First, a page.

This article contains spoilers for Only Murders in the Building episodes 1 through 3.
Oftentimes in entertainment the oddest teams make the most compelling stories. When Hulu released the first three episodes of their new original series Only Murders in the Building last week, most people tuned in because they were intrigued by the prospect of seeing Martin Short, Steve Martin, and Selena Gomez combine their talents to take on the well-worn comedy/mystery genre. It wasn’t a surprise to see the first two men working together, as both Short and Martin are legends of the category, but throwing Gomez into the fire would seem at first glance like putting jam on a pork chop (an odd habit of one of my relatives).
Gomez got her start working in lighter fare on Wizards of Waverly Place as a teenage actress, but then prioritized making music and has become one of the definitive pop artists of the last decade. She popped up in the news a little too periodically for her on and off romance with Justin Beiber, but has hit somewhat of a dull patch as of late. Only Murders in the Building has given her a new platform to show her immense talents to the world and she’s delivered in spades, turning in a career-best performance and being arguably the most captivating presence on-screen amongst icons.
The series is a mashup of sorts, a parody of the obsessions people have with true crime stories which places its three leads in the exact scenarios they are used to debating as fodder. Tim Koto, a fellow resident of the apartment complex that Charles (Steve Martin), Oliver (Martin Short), and Mable (Selena Gomez) live in, is murdered in the pilot episode. Knowing all too well that there are more sides to the story than what the police uncover on their own, the unlikely trio team up and create their own podcast to react in live time to the investigation of the murder.
The Martins, now in their 70s but still as brilliantly witty and intelligent as ever, deliver the same sharp satire that we’ve seen for decades. It’s Selena Gomez’s performance as the mysterious young woman who has a strong personal connection to the victim of the murder who gives the program its extra element. She bounces off of her two older co-stars without ever making them feel like add-ons, yet she drives the narrative forward with the perfect mix of dramatic and sarcastic tone.
The writers make two key choices that assist Gomez shining in an arena in which she could be overshadowed. The first is placing her next to Steve Martin and making them a duo for a large portion of the first few episodes. When the three characters are all together, Martin and Short’s experience and comedy pedigree kick in and threaten to cloud Gomez’s ability. The one-on-one time between Charles and Mable builds the latter’s sitcom chops and gives her time to work through the material in a more intimate setting.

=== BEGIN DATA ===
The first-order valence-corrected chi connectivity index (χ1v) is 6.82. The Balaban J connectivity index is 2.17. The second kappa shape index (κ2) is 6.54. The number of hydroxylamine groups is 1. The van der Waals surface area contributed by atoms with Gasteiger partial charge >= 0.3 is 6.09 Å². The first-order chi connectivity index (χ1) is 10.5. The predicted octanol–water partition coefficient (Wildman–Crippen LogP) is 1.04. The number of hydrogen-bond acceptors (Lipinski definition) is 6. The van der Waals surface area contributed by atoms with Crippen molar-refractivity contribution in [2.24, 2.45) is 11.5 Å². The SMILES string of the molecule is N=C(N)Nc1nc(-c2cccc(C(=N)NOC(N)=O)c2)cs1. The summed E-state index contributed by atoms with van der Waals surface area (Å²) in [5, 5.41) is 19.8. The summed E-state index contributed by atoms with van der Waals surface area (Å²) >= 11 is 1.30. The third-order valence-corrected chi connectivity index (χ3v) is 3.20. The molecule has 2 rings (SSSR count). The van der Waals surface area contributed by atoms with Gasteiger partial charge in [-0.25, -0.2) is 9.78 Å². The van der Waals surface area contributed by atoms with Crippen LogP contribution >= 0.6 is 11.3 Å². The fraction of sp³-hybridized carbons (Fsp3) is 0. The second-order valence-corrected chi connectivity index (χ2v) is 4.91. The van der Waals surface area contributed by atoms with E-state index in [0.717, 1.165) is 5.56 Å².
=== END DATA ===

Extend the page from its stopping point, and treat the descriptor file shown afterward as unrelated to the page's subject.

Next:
Mable is hiding that she knew Tim Koto since childhood, and as such she is the most deadpan of the main characters in the show. She plays off of Charles’ naivete and serves as more of the wide receiver to his quarterback. After the table is set, she is more than capable of questioning his reasoning and forcing him to get out of his comfort zone (Charles tells a story about how he likes being lonely, and the developing camaraderie in the show has been one of the beacons of enjoyment for the audience.)
One particularly apt scene in the third episode occurs when Mable and Charles head over to a suspect’s home who has an obsession with his cat who just so happened to die on the same night as Tim Koto. With the pet frozen away in the kitchen and Charles having an anxiety nose-bleed at the sight of the corpse, Mable plays the level-headed leader of the operation in distinct fashion and serves as the audience’s conduit into the world of mysteries and oddball humor on display. She calms both Charles and the cat father and explores some dry humor by prodding both men and expanding their character development as the reasonable person in the room.
It will be very fascinating to see where Mable’s character arc takes Gomez as the season goes on. Can she expand on the strong start and peel back the layers of a woman who is simultaneously intelligent, introverted, and hiding some trauma and complications from her past? So far so good, but Gomez has never played anybody with this kind of potential before. She has the opportunity to mark up her reputation in a big way by really grabbing the story of Mable head on and adding her own little personality quirks and emotions.
Gomez’s inclusion in the cast has certainly contributed to making it one of the most talked about shows on TV for the new fall season and the most streamed comedy premiere in the history of Hulu’s original programming. She has promoted it heavily to her 259 million Instagram followers and helps diversify an audience that would otherwise likely skew older due to her other two co-stars.
This also opens up the challenge of thinking about her as the character Mable rather than the pop star Selena Gomez. Audiences will tune in at the start for her, but if the character doesn’t continue to provide depth and intriguing facets, that initial allure of star power fades into the background. She certainly deserves an immense amount of credit for taking on a role that contrasts so much from her past work and it has worked out fantastically right out of the gate. There’s no reason to suspect that success won’t continue.